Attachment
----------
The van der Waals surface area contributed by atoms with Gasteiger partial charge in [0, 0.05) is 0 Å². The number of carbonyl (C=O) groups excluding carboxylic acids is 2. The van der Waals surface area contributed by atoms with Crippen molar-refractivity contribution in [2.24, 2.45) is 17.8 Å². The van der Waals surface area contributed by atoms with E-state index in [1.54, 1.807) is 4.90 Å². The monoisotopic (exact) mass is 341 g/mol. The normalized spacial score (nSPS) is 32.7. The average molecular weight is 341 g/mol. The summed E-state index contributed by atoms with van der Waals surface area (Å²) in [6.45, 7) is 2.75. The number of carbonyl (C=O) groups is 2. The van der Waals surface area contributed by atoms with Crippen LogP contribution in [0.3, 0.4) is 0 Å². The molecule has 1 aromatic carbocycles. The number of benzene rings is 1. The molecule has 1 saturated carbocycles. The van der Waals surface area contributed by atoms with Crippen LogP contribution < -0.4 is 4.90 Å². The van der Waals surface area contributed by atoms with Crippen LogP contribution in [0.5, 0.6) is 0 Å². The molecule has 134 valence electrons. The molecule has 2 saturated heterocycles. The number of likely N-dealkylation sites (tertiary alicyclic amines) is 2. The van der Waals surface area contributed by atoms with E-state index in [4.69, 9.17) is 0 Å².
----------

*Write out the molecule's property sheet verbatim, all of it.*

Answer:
The van der Waals surface area contributed by atoms with Gasteiger partial charge in [0, 0.05) is 0 Å². The number of carbonyl (C=O) groups excluding carboxylic acids is 2. The van der Waals surface area contributed by atoms with Crippen molar-refractivity contribution in [2.24, 2.45) is 17.8 Å². The van der Waals surface area contributed by atoms with E-state index in [1.54, 1.807) is 4.90 Å². The monoisotopic (exact) mass is 341 g/mol. The normalized spacial score (nSPS) is 32.7. The average molecular weight is 341 g/mol. The summed E-state index contributed by atoms with van der Waals surface area (Å²) in [6.45, 7) is 2.75. The number of carbonyl (C=O) groups is 2. The van der Waals surface area contributed by atoms with Crippen LogP contribution in [0.3, 0.4) is 0 Å². The molecule has 1 aromatic carbocycles. The number of benzene rings is 1. The molecule has 1 saturated carbocycles. The van der Waals surface area contributed by atoms with Crippen LogP contribution < -0.4 is 4.90 Å². The van der Waals surface area contributed by atoms with Crippen LogP contribution in [0.5, 0.6) is 0 Å². The molecule has 134 valence electrons. The molecule has 2 saturated heterocycles. The number of likely N-dealkylation sites (tertiary alicyclic amines) is 2. The van der Waals surface area contributed by atoms with E-state index in [4.69, 9.17) is 0 Å².